Ivory Coast: New army committing acts of revenge and repression under pretence of security

Detainees tortured with electricity and molten plastic to extract confessions

28 people held in a four-metre squared cell with no sanitation for 49 days

[Footage and report available upon request]

Ivory Coast’s new national army, which was set up by President Alassane Ouattara in the wake of the 2010 post-election violence, together with an armed militia of traditional hunters – the Dozos – are carrying out extrajudicial executions, deliberate and arbitrary killings, politically-motivated arrests and torture across Ivory Coast, said Amnesty International in a new report published today (26 Feb).

This new national army, established to integrate forces loyal to the former President Laurent Gbagbo in the wake of the 2010 post-election violence which led to nearly 3,000 deaths,  was supposed to ensure “the safety of person and property without distinction” and “be a powerful instrument for national cohesion”. Instead these armed forces pursuing the former President’s supporters are found to be acting with almost total impunity under the pretence of ensuring security and fighting against perpetrators of armed attacks.

Amnesty International’s West Africa researcher Gaëtan Mootoo said:

“Côte d’Ivoire needs to break the cycle of abuse and impunity. Not a single member of the national army or any other supporter of President Alassane Ouattara has been held to account for their actions, representing an absolute failure to establish the rule of law and severely undermining the reconciliation process set up in July 2011.”

In September and October last year an Amnesty research team visited a number of places of detention, including two unofficial ones. The team heard first hand testimonies about how detainees, largely held for their political or ethnic affiliations, are being held for months at a time, with no access to their families, lawyers or doctors.

In some cases, families learnt where their relatives were only after Amnesty informed them.

Detainees and former detainees explained how they were tortured with electricity or with molten plastic in order to extract confessions about their alleged participation in armed attacks. At least two of them died as a result of torture.

The research team was able to meet all of Laurent Gbagbo’s relatives and aides held in five detention centres in the centre and north of the country. Some of them have been subjected to inhumane and degrading treatment.

One man told Amnesty he had been detained along with 27 other people in a four-metre squared cell with no sanitation for 49 days.

“We had to go to the toilet in bags. And we only had one meal a day which we were given at two or three pm. And we were only given one litre of water for 48 hours.”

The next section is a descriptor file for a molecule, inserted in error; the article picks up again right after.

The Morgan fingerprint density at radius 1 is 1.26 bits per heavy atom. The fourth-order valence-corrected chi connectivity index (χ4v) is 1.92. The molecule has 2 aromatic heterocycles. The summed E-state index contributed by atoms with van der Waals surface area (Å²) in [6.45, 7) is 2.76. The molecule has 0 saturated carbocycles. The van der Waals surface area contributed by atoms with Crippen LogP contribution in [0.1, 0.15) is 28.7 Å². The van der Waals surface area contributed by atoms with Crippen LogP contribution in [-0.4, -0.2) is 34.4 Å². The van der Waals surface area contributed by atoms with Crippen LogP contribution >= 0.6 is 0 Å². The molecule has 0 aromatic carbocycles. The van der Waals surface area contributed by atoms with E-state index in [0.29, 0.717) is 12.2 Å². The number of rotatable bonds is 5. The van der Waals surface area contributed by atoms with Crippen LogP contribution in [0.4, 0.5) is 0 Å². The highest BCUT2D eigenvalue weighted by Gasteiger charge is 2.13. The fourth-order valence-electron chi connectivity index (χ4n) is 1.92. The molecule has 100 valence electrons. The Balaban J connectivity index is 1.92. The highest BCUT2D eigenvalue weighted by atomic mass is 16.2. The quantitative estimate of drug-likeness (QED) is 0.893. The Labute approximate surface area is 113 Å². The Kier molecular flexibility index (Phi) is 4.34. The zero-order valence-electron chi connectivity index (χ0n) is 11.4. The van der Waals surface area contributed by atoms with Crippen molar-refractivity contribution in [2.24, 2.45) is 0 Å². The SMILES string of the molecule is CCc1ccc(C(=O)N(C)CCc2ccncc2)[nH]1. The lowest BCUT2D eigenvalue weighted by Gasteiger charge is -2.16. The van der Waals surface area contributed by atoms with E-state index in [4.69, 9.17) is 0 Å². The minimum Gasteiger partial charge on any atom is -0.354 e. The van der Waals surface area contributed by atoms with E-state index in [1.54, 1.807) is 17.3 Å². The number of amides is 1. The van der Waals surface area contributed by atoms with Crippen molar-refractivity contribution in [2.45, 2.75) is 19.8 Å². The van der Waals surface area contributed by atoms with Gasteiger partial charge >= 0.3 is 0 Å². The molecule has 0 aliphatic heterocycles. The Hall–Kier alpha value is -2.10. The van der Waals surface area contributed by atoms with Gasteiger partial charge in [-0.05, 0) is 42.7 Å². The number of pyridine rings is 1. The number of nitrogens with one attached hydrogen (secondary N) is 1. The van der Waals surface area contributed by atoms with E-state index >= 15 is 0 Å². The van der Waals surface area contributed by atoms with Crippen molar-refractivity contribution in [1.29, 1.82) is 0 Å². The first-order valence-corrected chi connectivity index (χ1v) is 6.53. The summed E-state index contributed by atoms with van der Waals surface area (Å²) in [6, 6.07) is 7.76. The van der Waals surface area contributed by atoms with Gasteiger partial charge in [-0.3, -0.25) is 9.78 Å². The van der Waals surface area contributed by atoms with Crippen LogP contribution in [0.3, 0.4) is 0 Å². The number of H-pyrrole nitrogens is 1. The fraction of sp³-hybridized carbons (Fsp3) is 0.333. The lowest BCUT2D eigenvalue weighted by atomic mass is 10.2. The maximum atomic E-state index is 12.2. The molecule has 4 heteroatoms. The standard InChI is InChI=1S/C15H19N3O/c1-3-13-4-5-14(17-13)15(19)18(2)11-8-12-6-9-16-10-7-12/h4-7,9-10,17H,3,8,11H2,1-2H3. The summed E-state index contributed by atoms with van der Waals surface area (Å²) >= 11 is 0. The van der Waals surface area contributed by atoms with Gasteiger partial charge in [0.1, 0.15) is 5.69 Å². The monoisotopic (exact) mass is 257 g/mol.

Amnesty’s report noted serious irregularities in the investigation of cases; the authorities have done very little to ensure fair hearings and have seriously undermined the right to a defence.
It also documents the attack and destruction in July 2012 of a camp of internally displaced people largely from the Guéré ethic group, generally regarded as Gbagbo supporters, which led to the death of at least 14 people - although many more bodies are believed to have been dumped in wells.

The attack took place in Nahibly (near the town of Duékoué) in western Ivory Coast, a region which has experienced some of the most serious human rights violations in the country. It was led by the Dozos - who are particularly active in the west - along with armed members of the local population and elements of the army. Amnesty is calling for an international commission of enquiry into this attack. 

The organisation is also calling on the Ivorian authorities to halt the human rights violations and abuses which continue to be committed with impunity by state agents or militias supported by the state.

Gaetan Mootoo said:

“Some of the worst human rights violations of the 2011 conflict were carried out in Duékoué and it is appalling to see that the same perpetrators are committing the same violations and abuses against the same population, two years later. Where is the justice in that?

“Justice is already long overdue for the people of Côte d’Ivoire.  If measures are not put in place immediately to control the security forces, Côte d’Ivoire risks successive political crises, where national reconciliation becomes a long lost hope.”

Notes to the Editor
1.
 A copy of the report is available upon request.
2. Broadcast quality video images and interviews with people who were forcibly evicted from the displaced camp in Nahibly in July 2012, including stories related to bodies dumped in a well and exclusive material showing the eviction taking place, are available in English and in French.
3. To arrange an interview with a member of Amnesty’s research team to Ivory Coast, please contact Amnesty International UK media unit.

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